Registration Dossier

Administrative data

Description of key information

Several repeated dose studies are available. Key study is Hartzell (1945/1942), a chronic (1y/3y) study in mice and rats. The effects level is supported by a 90day study in rats (Hazelton, 1987). In addition, data on short term exposure (Astwood, 1943; 1945), a 28-day dose range feeding study conducted by TNO (1979), a 28-day oral toxicity study by Korte and Greim (1981) and two sub-chronic drinking water studies conducted by TNO (1984a and b) are available. 

Key value for chemical safety assessment

Repeated dose toxicity: via oral route - systemic effects

Link to relevant study records
Reference
Endpoint:
chronic toxicity: oral
Type of information:
experimental study
Adequacy of study:
key study
Reliability:
2 (reliable with restrictions)
Rationale for reliability incl. deficiencies:
other: Meets generally accepted scientific standards, sufficient documentation and acceptable for assessment.
Reason / purpose:
reference to same study
Qualifier:
no guideline followed
Principles of method if other than guideline:
In a chronic toxicity study, thiourea was administered daily in drinking-water at concentrations of 1.72, 6.88, or 27.5 mg/kg body weight to mice for 2 years and to rats for the duration of their lifetimes or a maximum of 3 years.
GLP compliance:
not specified
Limit test:
no
Species:
other: rat and mice
Strain:
not specified
Sex:
not specified
Route of administration:
oral: drinking water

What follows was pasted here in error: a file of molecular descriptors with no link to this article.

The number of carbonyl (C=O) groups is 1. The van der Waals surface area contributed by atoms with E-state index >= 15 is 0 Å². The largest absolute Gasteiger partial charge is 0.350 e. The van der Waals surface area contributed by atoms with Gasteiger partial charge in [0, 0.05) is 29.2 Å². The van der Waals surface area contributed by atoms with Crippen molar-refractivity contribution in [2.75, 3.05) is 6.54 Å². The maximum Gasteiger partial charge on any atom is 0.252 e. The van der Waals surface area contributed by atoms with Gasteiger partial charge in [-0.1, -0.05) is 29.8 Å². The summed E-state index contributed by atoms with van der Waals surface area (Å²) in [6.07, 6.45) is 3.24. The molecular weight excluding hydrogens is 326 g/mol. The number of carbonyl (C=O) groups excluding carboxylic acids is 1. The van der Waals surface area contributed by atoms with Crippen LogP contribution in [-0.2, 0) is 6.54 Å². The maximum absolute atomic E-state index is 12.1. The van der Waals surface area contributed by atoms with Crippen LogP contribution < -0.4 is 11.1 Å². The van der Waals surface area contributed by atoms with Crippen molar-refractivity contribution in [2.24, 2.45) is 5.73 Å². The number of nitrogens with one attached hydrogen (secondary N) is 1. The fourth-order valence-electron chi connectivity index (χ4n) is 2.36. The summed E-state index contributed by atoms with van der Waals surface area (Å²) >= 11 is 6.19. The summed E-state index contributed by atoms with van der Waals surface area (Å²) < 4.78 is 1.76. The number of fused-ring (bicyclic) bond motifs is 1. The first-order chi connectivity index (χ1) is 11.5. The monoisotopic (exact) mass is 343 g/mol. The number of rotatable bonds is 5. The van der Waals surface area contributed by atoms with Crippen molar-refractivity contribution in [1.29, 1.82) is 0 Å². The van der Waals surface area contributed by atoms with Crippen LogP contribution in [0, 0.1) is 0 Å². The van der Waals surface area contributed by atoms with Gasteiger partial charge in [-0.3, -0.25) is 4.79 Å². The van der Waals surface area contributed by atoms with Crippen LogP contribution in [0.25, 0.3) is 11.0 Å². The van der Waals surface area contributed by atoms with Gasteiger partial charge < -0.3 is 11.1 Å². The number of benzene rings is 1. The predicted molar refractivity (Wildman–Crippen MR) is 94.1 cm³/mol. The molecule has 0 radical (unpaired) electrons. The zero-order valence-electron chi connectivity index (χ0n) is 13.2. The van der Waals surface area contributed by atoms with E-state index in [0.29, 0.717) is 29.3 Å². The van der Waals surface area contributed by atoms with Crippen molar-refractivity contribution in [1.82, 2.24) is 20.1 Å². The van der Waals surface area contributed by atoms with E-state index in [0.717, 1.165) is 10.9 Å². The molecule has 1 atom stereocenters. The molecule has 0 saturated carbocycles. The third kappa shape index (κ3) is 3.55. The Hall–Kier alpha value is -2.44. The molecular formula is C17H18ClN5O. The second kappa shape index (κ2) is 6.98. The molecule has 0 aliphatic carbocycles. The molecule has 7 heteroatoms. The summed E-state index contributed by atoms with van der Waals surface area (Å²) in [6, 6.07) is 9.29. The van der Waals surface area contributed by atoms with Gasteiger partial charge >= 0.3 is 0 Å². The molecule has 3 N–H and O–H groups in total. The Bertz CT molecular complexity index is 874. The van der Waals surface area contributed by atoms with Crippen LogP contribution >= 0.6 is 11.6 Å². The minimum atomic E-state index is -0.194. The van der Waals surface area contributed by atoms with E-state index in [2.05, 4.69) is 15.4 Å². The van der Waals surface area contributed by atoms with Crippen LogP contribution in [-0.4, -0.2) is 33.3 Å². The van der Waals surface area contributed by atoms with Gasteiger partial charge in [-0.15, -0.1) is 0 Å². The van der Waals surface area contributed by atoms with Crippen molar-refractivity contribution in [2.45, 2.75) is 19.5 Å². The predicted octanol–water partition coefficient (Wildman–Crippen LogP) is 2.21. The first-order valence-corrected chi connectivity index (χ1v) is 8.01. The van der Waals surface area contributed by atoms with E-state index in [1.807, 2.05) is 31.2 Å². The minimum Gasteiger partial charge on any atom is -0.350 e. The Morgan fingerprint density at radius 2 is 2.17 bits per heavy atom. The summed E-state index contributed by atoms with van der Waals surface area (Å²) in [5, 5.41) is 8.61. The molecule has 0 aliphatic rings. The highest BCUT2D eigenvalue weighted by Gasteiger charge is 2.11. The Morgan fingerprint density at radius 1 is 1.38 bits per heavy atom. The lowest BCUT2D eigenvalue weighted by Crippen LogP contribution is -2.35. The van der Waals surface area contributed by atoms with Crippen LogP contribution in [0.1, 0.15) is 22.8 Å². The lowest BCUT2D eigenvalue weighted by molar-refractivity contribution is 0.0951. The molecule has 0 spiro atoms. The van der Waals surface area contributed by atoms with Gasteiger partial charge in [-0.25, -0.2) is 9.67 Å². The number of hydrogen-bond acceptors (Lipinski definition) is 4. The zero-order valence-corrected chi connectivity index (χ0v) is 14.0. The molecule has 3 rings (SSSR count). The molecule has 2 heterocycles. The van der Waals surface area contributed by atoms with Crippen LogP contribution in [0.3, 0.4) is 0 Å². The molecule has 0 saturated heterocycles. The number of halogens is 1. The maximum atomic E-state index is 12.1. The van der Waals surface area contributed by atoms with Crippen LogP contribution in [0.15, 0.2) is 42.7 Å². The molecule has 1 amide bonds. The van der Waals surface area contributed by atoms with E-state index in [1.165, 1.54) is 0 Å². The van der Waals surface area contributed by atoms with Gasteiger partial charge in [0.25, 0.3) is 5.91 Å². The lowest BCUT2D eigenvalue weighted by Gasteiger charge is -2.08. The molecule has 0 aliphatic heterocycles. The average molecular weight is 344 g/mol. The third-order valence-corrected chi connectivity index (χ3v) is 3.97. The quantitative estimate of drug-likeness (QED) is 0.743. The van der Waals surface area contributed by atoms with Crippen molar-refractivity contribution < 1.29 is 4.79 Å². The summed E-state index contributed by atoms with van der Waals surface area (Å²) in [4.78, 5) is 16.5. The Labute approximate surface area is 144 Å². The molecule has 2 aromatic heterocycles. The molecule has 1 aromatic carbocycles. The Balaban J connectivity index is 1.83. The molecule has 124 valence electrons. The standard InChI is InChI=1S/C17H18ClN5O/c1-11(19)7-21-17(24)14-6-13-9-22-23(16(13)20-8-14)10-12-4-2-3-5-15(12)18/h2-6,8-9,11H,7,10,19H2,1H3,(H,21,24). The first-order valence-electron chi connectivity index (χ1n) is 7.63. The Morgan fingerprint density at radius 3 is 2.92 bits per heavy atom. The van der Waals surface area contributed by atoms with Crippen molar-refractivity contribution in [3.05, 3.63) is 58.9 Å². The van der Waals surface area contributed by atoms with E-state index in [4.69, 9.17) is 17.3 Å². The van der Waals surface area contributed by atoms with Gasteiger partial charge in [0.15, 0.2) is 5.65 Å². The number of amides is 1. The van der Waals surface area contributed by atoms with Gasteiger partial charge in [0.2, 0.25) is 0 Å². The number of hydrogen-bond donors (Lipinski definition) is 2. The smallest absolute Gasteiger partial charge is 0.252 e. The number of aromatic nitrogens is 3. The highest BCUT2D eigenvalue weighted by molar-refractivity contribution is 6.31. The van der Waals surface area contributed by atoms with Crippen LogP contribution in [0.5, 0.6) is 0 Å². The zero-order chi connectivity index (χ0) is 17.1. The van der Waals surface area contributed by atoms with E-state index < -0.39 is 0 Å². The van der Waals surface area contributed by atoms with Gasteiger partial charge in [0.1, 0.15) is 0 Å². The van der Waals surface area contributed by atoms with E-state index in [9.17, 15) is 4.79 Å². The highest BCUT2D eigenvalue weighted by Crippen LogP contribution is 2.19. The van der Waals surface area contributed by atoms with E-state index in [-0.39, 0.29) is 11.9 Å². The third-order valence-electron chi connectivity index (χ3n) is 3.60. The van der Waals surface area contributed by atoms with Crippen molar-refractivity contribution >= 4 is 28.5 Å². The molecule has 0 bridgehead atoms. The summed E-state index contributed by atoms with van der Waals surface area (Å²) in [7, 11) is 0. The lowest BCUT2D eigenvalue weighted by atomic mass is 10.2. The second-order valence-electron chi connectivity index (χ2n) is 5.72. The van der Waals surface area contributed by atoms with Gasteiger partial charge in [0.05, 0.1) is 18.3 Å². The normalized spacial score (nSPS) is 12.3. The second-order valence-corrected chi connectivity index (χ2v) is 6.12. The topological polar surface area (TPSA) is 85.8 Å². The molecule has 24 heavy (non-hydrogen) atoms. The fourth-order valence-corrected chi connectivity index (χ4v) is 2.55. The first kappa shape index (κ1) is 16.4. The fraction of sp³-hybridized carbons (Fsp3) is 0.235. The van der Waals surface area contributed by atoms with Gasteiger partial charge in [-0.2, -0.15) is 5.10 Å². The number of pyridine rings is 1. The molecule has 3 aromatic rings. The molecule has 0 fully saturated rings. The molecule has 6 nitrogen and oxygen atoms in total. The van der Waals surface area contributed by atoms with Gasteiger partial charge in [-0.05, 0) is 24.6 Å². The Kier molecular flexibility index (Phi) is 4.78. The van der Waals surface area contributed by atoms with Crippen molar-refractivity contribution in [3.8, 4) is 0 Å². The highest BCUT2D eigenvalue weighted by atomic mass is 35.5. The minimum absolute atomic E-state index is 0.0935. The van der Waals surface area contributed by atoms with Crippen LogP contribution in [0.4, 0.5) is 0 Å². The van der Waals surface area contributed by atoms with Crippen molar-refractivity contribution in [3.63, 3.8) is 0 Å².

Vehicle:
water
Details on oral exposure:
Administration of thiourea in drinking water at concentrations of In a chronic toxicity study, thiourea was administered daily in drinking-water at concentrations of 1.72, 6.88, or 27.5 mg/kg body weight to mice for 2 years and to rats for the duration of their lifetimes or a maximum of 3 years.
Analytical verification of doses or concentrations:
not specified
Details on analytical verification of doses or concentrations:
no data
Duration of treatment / exposure:
Duration of exposure:
mice for 2 years
rats for the duration of their lifetimes or a maximum of 3 years
Frequency of treatment:
daily
Remarks:
Doses / Concentrations:
1.72 mg/kg bw/day
Basis:
nominal in water
Remarks:
Doses / Concentrations:
6.88 mg/kg bw/day
Basis:
nominal in water
Remarks:
Doses / Concentrations:
27.5 mg/kg bw/day
Basis:
nominal in water
No. of animals per sex per dose:
no data
Control animals:
not specified
Details on study design:
no data
Positive control:
no data
Observations and examinations performed and frequency:
no data
Sacrifice and pathology:
no data
Other examinations:
no data
Statistics:
no data
Clinical signs:
effects observed, treatment-related
Mortality:
mortality observed, treatment-related
Body weight and weight changes:
effects observed, treatment-related
Food consumption and compound intake (if feeding study):
not specified
Food efficiency:
not specified
Water consumption and compound intake (if drinking water study):
not specified
Ophthalmological findings:
not specified
Haematological findings:
not specified
Clinical biochemistry findings:
not specified
Urinalysis findings:
not specified
Behaviour (functional findings):
not specified
Organ weight findings including organ / body weight ratios:
not specified
Gross pathological findings:
not specified
Histopathological findings: non-neoplastic:
not specified
Histopathological findings: neoplastic:
not specified
Details on results: